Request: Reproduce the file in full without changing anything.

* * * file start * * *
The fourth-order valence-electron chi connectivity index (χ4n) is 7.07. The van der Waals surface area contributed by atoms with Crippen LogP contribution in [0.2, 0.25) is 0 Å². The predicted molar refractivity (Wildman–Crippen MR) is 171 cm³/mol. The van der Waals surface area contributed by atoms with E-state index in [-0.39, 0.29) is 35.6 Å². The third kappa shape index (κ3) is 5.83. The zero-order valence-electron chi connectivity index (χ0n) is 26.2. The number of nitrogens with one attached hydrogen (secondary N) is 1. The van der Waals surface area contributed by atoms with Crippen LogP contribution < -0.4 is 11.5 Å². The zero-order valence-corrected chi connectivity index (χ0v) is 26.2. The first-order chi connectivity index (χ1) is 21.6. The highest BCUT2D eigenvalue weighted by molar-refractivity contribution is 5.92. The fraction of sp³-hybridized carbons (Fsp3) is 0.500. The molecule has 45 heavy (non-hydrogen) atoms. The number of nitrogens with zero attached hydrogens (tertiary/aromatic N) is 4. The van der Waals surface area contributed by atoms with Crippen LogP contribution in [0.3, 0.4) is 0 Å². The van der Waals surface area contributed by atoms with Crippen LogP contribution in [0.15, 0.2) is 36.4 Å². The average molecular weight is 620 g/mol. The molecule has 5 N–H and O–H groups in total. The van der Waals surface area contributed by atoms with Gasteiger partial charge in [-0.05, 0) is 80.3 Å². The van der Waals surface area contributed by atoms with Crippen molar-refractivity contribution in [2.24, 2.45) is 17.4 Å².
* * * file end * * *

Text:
The fourth-order valence-electron chi connectivity index (χ4n) is 7.07. The van der Waals surface area contributed by atoms with Crippen LogP contribution in [0.2, 0.25) is 0 Å². The predicted molar refractivity (Wildman–Crippen MR) is 171 cm³/mol. The van der Waals surface area contributed by atoms with E-state index in [-0.39, 0.29) is 35.6 Å². The third kappa shape index (κ3) is 5.83. The zero-order valence-electron chi connectivity index (χ0n) is 26.2. The number of nitrogens with one attached hydrogen (secondary N) is 1. The van der Waals surface area contributed by atoms with Crippen LogP contribution < -0.4 is 11.5 Å². The zero-order valence-corrected chi connectivity index (χ0v) is 26.2. The first-order chi connectivity index (χ1) is 21.6. The highest BCUT2D eigenvalue weighted by molar-refractivity contribution is 5.92. The fraction of sp³-hybridized carbons (Fsp3) is 0.500. The molecule has 45 heavy (non-hydrogen) atoms. The number of nitrogens with zero attached hydrogens (tertiary/aromatic N) is 4. The van der Waals surface area contributed by atoms with Crippen LogP contribution in [0.3, 0.4) is 0 Å². The van der Waals surface area contributed by atoms with Crippen LogP contribution in [0.15, 0.2) is 36.4 Å². The average molecular weight is 620 g/mol. The molecule has 5 N–H and O–H groups in total. The van der Waals surface area contributed by atoms with Gasteiger partial charge in [-0.05, 0) is 80.3 Å². The van der Waals surface area contributed by atoms with Crippen molar-refractivity contribution in [2.24, 2.45) is 17.4 Å².